August 28th, 2021: Parashat Ki Tavo – It’s All About Unification

Follow along in the AUDIO PODCAST, by clicking on the play button below, and reading along with the notes, as you listen to today's Parashat:



Deuteronomy 26:1–29:8


וְהָיָה֙ כִּֽי־תָב֣וֹא אֶל־הָאָ֔רֶץ אֲשֶׁר֙ יְהוָ֣ה אֱלֹהֶ֔יךָ נֹתֵ֥ן לְךָ֖ נַחֲלָ֑ה וִֽירִשְׁתָּ֖הּ וְיָשַׁ֥בְתָּ בָּֽהּ׃


We open up Parashat Ki Tavo to the words spoken by Moses to the people (Deuteronomy 26:1-3): “It will be when you enter the Land that Hashem, your God, gives you as an inheritance, and you take possession of it, and dwell in it, that you shall take of the first of every fruit of the ground that you bring in from your land that Hashem, your God, gives you, and you shall put it in a basket and go to the place that Hashem, your God, will choose, to make His Name rest there. You shall come to the Kohen who will be in those days.”כִּי־תָבוֹא” (“Ki tavo”) means “when you enter”.


Enter where? The Land. The Promised Land. But Moses goes on to elaborate that it wasn’t just about entering the Land, but the people were also to take possession of the Land, and also they were to dwell in it. Only then were they to bring the firstfruits of the Land to where the Kohanim served – ultimately to the Temple in Jerusalem. The firstfruits offering wasn’t an elaborate or extensive offering of produce, but rather a sampling of the seven species of the Land – wheat, barley, grape, fig, pomegranate, olive and honey. What was the significance of the firstfruits? And why was it important for the people not only to enter the Land, but also to take possession of it, and dwell in it?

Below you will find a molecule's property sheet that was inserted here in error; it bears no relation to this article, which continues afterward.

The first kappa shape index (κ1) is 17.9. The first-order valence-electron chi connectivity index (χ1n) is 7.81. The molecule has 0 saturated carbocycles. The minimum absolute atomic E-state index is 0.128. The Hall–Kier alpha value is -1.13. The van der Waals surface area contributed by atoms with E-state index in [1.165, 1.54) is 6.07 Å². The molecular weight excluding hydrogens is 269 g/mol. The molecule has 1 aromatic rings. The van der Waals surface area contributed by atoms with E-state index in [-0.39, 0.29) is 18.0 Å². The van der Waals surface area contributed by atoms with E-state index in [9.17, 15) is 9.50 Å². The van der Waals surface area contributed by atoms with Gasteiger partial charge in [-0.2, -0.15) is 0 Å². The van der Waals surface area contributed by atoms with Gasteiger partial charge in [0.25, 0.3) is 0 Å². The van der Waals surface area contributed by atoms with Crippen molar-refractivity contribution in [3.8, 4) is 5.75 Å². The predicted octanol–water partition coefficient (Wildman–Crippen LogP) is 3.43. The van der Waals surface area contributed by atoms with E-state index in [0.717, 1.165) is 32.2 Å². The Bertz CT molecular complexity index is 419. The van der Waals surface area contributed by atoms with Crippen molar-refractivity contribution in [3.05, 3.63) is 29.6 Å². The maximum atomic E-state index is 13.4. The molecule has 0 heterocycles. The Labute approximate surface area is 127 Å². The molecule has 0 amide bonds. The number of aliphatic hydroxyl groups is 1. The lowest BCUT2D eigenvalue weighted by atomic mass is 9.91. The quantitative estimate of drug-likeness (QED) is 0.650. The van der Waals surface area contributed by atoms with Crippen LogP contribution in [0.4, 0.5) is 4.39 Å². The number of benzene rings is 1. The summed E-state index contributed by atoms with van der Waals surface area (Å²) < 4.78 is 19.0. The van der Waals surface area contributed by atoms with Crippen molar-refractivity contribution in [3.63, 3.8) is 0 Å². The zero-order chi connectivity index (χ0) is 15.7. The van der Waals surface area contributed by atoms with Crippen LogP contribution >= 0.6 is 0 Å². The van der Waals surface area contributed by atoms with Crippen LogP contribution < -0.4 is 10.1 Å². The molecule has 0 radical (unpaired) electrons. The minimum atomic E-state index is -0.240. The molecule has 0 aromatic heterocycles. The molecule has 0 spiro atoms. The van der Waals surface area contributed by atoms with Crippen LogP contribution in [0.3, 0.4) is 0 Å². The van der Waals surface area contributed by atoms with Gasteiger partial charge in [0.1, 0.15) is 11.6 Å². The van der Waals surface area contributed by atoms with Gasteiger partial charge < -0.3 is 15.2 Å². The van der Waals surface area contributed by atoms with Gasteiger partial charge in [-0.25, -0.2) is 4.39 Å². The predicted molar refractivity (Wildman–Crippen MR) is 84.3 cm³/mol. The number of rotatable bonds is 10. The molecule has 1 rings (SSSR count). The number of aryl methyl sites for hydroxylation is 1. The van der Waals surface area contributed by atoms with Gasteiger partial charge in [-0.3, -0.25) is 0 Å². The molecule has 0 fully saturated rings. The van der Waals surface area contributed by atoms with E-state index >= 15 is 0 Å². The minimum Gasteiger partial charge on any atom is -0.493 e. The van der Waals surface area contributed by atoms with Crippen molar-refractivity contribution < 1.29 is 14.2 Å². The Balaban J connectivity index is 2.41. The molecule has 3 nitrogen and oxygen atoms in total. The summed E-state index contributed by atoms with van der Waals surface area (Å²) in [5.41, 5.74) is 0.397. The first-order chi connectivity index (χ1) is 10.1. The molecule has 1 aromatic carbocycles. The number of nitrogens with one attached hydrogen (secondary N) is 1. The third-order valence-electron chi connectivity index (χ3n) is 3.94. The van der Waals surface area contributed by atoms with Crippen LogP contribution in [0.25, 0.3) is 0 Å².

Because in order for the people to recognize how wonderful the Land was, they had to take possession of it and dwell in it. To take possession of it, they had to conquer and eradicate the pagan nations there. And to dwell in it, they had to settle in their homes, work the land, and bring forth produce. This was all about living off of and appreciating the Land for the produce that it gave forth, and bringing these first fruits of the Land before Hashem as a recognition to Him Who gave the Land of abundance to them. This was all about recognition of Hashem Who extended His mighty arm to bring His beloved people out of bondage and into the Land promised to their forefathers. All Hashem asked for in return was a small sampling of the Land from every man, every year (between the festivals of Shavuot and Sukkot).